ALCIUS v. CITY OF TRENTON et al
OPINION. Signed by Judge Anne E. Thompson on 9/8/2014. (gxh)
NOT FOR PUBLICATION
UNITED STATES DISTRICT COURT
DISTRICT OF NEW JERSEY
Civ. No. 13-716
CITY OF TRENTON, et al.,
The present matter comes before the Court upon the Motion of Plaintiff Jacques Alcius
(“Plaintiff”) for Leave to Amend the Complaint to include four additional defendants. 1 (Doc.
No. 33). The Court has issued the Opinion below based upon the parties’ written submissions
and without oral argument pursuant to Federal Rule of Civil Procedure 78(b). For the reasons
stated herein, Plaintiff’s Motion for Leave to Amend the Complaint will be denied.
Plaintiff’s action involves claims of excessive force during the execution of a search
warrant and arrest.
Plaintiff alleges that, during the execution of a search warrant on October 13, 2010,
“officers from the Trenton Police Department used excessive force [against Plaintiff] . . . causing
serious injuries.” (Doc. No. 1 at paras. 9–18). On October 10, 2012, Plaintiff filed this Section
1983 action against Defendants in Mercer County Superior Court. (Doc. No. 1). The case was
subsequently removed to federal court on February 5, 2013. (Id.). When Plaintiff filed the
Plaintiff’s Complaint included fictitious John/Jane Doe Defendants A through L. Plaintiff seeks leave to amend
the Complaint to replace the fictitious John/Jane Doe Defendants A through L with the following named
Defendants: Eliezer Ramos, David Ordille, Matthew Bledsoe, and Aaron Bernstein. (Doc. No. 33 at 2).
Complaint, he was seemingly unaware of the identities of all the Trenton Police Department
officers who allegedly used excessive force against him. (Doc. No. 33 at 1). After subsequent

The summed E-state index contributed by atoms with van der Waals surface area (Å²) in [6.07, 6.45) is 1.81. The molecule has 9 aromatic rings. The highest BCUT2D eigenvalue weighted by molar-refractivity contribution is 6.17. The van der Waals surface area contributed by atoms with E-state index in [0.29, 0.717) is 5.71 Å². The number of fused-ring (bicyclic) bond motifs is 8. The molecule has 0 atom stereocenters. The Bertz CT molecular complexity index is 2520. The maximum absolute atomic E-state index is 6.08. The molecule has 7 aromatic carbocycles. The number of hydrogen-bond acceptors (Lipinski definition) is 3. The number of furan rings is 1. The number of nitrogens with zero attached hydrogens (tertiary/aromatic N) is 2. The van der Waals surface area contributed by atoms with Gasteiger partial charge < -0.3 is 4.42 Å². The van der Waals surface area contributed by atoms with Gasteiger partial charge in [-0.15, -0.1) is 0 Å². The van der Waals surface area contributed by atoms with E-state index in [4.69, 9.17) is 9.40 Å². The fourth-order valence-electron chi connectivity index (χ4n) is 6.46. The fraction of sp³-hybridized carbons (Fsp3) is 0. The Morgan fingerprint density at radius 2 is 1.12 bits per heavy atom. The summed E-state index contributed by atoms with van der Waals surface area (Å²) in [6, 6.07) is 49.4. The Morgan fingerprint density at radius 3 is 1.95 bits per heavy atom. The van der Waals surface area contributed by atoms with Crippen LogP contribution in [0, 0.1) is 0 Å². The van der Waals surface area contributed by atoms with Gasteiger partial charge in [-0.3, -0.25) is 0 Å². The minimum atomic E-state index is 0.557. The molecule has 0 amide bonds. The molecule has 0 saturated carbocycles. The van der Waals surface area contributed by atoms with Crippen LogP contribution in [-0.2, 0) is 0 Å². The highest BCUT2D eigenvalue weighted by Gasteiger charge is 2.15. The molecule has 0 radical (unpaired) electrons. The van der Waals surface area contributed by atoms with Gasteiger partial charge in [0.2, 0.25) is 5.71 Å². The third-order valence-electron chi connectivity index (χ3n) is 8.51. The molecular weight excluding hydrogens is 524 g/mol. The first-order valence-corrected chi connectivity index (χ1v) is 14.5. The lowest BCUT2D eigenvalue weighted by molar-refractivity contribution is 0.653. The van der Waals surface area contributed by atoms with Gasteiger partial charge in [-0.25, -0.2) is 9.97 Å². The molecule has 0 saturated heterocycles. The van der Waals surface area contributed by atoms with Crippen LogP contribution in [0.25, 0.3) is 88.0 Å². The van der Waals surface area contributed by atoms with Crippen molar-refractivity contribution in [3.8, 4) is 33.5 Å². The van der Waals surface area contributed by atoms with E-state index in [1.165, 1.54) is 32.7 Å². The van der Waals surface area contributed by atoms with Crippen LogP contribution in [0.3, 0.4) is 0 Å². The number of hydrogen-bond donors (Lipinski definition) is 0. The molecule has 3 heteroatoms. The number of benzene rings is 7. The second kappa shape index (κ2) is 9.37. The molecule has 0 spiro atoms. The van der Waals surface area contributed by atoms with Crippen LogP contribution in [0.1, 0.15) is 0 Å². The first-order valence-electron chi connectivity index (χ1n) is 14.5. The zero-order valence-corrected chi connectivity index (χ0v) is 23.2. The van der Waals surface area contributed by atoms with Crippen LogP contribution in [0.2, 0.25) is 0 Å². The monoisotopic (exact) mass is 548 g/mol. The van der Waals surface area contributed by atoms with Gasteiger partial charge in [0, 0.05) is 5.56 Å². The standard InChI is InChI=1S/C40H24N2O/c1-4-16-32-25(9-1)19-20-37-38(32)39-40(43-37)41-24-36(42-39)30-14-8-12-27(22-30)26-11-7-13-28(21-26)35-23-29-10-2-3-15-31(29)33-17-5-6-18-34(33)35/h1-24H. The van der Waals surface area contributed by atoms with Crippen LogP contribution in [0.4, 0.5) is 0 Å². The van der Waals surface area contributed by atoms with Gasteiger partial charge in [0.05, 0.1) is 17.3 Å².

discovery and depositions of the Trenton Police Department, Plaintiff learned the identities of
four additional officers involved in the incident and seeks to substitute these officers for the
fictitious Defendants in the Complaint. (Doc. No. 33 at 2).
Defendants oppose Plaintiff’s Motion for Leave to Amend the Complaint on the grounds
that the amendment is barred by the statute of limitations and does not relate back to the date of
the original Complaint.
Legal Standard for a Motion for Leave to Amend the Complaint
Under Fed. R. Civ. P. 15(a), leave to amend a pleading is generally freely granted.
Foman v. Davis, 371 U.S. 178, 182 (1962). However, an amendment filed after the statute of
limitations has expired is barred unless the amendment relates back to the date of the original
pleading. Fed. R. Civ. P. 15(c)(1) permits an amendment to relate back to the date of the original
(A) the law that provides the applicable statute of limitations allows relation back;
(B) the amendment asserts a claim or defense that arose out of the conduct, transaction, or
occurrence set out—or attempted to be set out—in the original pleading; or